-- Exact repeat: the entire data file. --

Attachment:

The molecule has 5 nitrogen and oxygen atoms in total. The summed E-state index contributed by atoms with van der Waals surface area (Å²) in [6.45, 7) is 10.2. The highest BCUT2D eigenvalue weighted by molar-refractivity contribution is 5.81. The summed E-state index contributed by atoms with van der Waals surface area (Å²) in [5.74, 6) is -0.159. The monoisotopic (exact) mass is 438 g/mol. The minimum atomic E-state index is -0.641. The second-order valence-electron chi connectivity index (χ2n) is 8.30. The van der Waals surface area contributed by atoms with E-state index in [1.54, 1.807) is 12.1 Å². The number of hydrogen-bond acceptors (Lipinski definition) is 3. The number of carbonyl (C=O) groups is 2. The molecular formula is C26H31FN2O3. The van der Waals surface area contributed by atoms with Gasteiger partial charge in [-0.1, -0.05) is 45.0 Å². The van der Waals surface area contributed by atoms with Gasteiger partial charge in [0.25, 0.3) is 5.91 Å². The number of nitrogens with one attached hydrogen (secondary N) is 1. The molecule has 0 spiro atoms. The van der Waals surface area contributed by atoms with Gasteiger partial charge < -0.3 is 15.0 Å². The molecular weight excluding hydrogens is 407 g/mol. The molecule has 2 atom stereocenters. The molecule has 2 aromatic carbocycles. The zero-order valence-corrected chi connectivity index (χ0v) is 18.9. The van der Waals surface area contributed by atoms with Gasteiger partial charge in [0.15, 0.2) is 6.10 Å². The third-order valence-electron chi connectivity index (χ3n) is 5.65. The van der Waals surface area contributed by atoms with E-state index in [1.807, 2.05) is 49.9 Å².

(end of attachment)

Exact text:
The molecule has 5 nitrogen and oxygen atoms in total. The summed E-state index contributed by atoms with van der Waals surface area (Å²) in [6.45, 7) is 10.2. The highest BCUT2D eigenvalue weighted by molar-refractivity contribution is 5.81. The summed E-state index contributed by atoms with van der Waals surface area (Å²) in [5.74, 6) is -0.159. The monoisotopic (exact) mass is 438 g/mol. The minimum atomic E-state index is -0.641. The second-order valence-electron chi connectivity index (χ2n) is 8.30. The van der Waals surface area contributed by atoms with E-state index in [1.54, 1.807) is 12.1 Å². The number of hydrogen-bond acceptors (Lipinski definition) is 3. The number of carbonyl (C=O) groups is 2. The molecular formula is C26H31FN2O3. The van der Waals surface area contributed by atoms with Gasteiger partial charge in [-0.1, -0.05) is 45.0 Å². The van der Waals surface area contributed by atoms with Gasteiger partial charge in [0.25, 0.3) is 5.91 Å². The number of nitrogens with one attached hydrogen (secondary N) is 1. The molecule has 0 spiro atoms. The van der Waals surface area contributed by atoms with Gasteiger partial charge < -0.3 is 15.0 Å². The molecular weight excluding hydrogens is 407 g/mol. The molecule has 2 atom stereocenters. The molecule has 2 aromatic carbocycles. The zero-order valence-corrected chi connectivity index (χ0v) is 18.9. The van der Waals surface area contributed by atoms with Gasteiger partial charge in [0.15, 0.2) is 6.10 Å². The third-order valence-electron chi connectivity index (χ3n) is 5.65. The van der Waals surface area contributed by atoms with E-state index in [1.807, 2.05) is 49.9 Å².